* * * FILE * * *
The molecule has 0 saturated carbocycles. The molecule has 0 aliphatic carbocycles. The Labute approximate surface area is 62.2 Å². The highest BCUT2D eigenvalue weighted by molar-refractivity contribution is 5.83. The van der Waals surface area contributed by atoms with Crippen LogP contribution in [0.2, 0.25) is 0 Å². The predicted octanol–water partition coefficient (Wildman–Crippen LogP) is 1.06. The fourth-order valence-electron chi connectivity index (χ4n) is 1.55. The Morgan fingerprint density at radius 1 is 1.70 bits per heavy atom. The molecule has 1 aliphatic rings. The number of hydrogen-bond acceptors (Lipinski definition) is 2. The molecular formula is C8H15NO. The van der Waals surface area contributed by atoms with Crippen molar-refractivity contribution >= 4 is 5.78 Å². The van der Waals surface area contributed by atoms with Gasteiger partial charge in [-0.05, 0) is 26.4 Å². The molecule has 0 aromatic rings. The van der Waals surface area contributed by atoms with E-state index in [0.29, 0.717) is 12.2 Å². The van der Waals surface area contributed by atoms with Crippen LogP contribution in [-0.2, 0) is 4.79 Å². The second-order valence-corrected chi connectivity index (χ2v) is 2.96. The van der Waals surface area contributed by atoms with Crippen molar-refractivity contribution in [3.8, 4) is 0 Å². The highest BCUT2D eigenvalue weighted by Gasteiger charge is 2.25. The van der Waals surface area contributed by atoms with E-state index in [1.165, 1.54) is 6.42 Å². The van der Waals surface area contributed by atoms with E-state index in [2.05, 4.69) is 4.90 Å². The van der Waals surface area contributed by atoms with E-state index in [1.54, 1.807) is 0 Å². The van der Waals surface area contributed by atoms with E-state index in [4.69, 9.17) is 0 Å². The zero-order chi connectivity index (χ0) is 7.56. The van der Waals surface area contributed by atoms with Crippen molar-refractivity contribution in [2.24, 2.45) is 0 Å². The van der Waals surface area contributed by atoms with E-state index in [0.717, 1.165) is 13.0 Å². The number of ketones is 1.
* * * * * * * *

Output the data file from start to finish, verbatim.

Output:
The molecule has 0 saturated carbocycles. The molecule has 0 aliphatic carbocycles. The Labute approximate surface area is 62.2 Å². The highest BCUT2D eigenvalue weighted by molar-refractivity contribution is 5.83. The van der Waals surface area contributed by atoms with Crippen LogP contribution in [0.2, 0.25) is 0 Å². The predicted octanol–water partition coefficient (Wildman–Crippen LogP) is 1.06. The fourth-order valence-electron chi connectivity index (χ4n) is 1.55. The Morgan fingerprint density at radius 1 is 1.70 bits per heavy atom. The molecule has 1 aliphatic rings. The number of hydrogen-bond acceptors (Lipinski definition) is 2. The molecular formula is C8H15NO. The van der Waals surface area contributed by atoms with Crippen molar-refractivity contribution >= 4 is 5.78 Å². The van der Waals surface area contributed by atoms with Gasteiger partial charge in [-0.05, 0) is 26.4 Å². The molecule has 0 aromatic rings. The van der Waals surface area contributed by atoms with E-state index in [0.29, 0.717) is 12.2 Å². The van der Waals surface area contributed by atoms with Crippen LogP contribution in [-0.2, 0) is 4.79 Å². The second-order valence-corrected chi connectivity index (χ2v) is 2.96. The van der Waals surface area contributed by atoms with Crippen molar-refractivity contribution in [3.8, 4) is 0 Å². The highest BCUT2D eigenvalue weighted by Gasteiger charge is 2.25. The van der Waals surface area contributed by atoms with E-state index in [1.165, 1.54) is 6.42 Å². The van der Waals surface area contributed by atoms with E-state index in [2.05, 4.69) is 4.90 Å². The van der Waals surface area contributed by atoms with E-state index in [1.54, 1.807) is 0 Å². The van der Waals surface area contributed by atoms with E-state index in [4.69, 9.17) is 0 Å². The zero-order chi connectivity index (χ0) is 7.56. The van der Waals surface area contributed by atoms with Crippen molar-refractivity contribution in [2.24, 2.45) is 0 Å². The van der Waals surface area contributed by atoms with E-state index in [0.717, 1.165) is 13.0 Å². The number of ketones is 1.